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Thirteen Years


Thirteen years. Thirteen years. Thirteen years was very difficult for me grasp today as we walked refugee camp Djabal. Thirteen years is the amount of time Darfuris have been living in refugee camps in eastern Chad. Over thirteen years the trees all over camp Djabal have grown very tall and full, yet everything else has remained the same, if not worse. The schools. The homes. The lack of opportunity. No realistic solutions for self-reliance. Thirteen years, the trees are thriving and the refugees are not.

But whether I can grasp it or not, we keep walking, listening, and talking solutions. We walked the camp to visit homes and begin planning what Little Ripples will look like for this community in early 2017. We sat with old friends and new friends in the shade of the big, beautiful trees to hear about their life and the condition of education.

A new friend we had the honor of listening to was Acha. Acha is the Director of Ali Dinar primary school. Acha is kind, and smart, and is one of the few women in a leadership position in the camp. She was incredibly informative as we begin the process to plant the seeds for Little Ripples and a different approach to education in this camp. Here’s what we learned from Acha today:

140: Total number of primary and secondary school teachers and school directors in refugee camp Djabal. Of the 140, approximately 25 are women.

*Little Ripples employs women as the Education Directors, teachers, cooks and leaders of the program. In introducing Little Ripples we’ll reduce gender-inequality in positions of formal employment.

400: Number of students registered at one of the primary schools in camp Djabal. Last year it was 700. Why the decrease? Non-governmental organizations supporting this refugee population are facing budget cuts and in order to make up the difference, they are asking students to pay a monthly fee and purchase a school uniform. But most families cannot afford these fees, so students have no choice but to stop attending school.

*Thanks to our donors, Little Ripples will be free for students, including the daily meal.

60 to 100: The number of children per classroom in primary schools with one teacher.

*Little Ripples has two teachers to 45 students, ensuring every child is engaged and receiving personal attention.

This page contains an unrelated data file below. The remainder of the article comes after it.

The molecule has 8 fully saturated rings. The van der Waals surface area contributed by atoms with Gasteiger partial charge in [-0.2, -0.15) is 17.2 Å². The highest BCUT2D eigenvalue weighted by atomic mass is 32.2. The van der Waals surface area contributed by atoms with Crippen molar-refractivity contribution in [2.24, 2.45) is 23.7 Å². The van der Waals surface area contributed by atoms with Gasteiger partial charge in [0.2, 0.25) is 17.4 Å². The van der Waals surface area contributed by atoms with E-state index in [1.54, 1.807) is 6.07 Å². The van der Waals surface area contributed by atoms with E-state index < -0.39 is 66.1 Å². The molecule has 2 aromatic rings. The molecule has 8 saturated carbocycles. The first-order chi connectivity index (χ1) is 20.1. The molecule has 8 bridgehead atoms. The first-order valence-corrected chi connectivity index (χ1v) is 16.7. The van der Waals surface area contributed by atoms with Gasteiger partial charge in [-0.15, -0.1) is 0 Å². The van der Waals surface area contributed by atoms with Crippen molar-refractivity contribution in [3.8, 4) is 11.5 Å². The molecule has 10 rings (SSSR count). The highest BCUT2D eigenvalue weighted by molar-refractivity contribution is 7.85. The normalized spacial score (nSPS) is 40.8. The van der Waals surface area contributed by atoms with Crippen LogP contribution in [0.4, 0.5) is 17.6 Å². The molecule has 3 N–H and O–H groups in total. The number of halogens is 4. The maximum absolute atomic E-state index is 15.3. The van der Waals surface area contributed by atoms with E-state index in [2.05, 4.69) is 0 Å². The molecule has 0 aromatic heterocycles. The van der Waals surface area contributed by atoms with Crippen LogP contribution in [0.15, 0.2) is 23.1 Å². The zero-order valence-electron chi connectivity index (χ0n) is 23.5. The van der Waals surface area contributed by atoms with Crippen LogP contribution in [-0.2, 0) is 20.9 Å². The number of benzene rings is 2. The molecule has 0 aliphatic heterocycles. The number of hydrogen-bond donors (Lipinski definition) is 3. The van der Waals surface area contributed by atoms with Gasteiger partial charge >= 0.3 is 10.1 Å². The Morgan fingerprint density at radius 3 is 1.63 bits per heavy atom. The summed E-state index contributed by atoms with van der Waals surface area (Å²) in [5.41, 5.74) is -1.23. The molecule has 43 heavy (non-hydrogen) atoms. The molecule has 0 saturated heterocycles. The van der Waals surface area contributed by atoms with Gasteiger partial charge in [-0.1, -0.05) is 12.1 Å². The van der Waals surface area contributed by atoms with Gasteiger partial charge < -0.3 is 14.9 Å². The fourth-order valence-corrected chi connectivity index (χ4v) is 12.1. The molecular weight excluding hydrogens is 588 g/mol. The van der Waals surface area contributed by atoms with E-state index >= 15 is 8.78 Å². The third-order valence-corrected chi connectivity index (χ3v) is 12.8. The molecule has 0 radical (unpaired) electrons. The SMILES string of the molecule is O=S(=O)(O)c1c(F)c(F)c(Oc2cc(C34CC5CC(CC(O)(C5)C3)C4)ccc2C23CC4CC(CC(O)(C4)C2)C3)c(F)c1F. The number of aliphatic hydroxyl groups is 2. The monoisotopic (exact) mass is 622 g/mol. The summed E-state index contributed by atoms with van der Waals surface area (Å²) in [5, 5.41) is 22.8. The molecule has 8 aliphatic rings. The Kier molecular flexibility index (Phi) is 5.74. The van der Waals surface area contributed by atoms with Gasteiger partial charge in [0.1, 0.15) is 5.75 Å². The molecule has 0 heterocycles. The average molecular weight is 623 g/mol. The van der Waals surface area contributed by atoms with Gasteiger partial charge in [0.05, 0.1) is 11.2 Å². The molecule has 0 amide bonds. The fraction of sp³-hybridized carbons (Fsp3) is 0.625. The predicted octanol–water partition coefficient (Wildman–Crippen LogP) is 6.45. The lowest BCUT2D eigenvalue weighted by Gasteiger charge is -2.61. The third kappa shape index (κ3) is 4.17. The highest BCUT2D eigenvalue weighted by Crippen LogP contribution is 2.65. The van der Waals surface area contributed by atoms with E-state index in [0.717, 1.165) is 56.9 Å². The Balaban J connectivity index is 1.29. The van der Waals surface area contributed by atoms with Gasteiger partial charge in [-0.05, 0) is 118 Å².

Thirteen years is a long time, and its hard to grasp. But since spending time with iACT mindfulness experts Trudy Goodman and Joslyn Hitter, I’ve learned that all that matters is here and now. The past does not matter, and neither does the future. What matters is what we can we do now. And right now we have an opportunity, through Little Ripples, to revitalize education for this refugee community. We have an opportunity to invest now in the most vulnerable and critical age group. We have an opportunity now to plant seeds of education, hope, and peace.

Now, that’s what we’re going to do.

Little Ripples is creating spaces where children can thrive, physically and emotionally. Support our mindfulness work.

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Sara-Christine Dallain

Sara-Christine Dallain holds a B.A. in Political Science from the University of Hawaii at Manoa and a Masters in Public Health from the University of California, Los Angeles. Through her previous work with Direct Relief; Réseau Africain d’Education pour la Santé (RAES) in Senegal, Africa; and Board Member of Chad Relief Foundation; Dallain brings on-the-ground insight and experience in program design, evaluation, and implementation for health and education projects in sub-Saharan Africa. As i-ACT Director of Programs, she manages the development, implementation, and evaluation of i-ACT programs in refugee camps, serves as the organization’s primary grant writer, contributes greatly to social media and marketing content, collaborates with and oversees program volunteers, and supports i-ACT development and fundraising initiatives. Dallain has been working in both southern and eastern Chad refugee camps since 2011, and is one of the staff members regularly traveling to eastern Chad refugee camps and global conferences.


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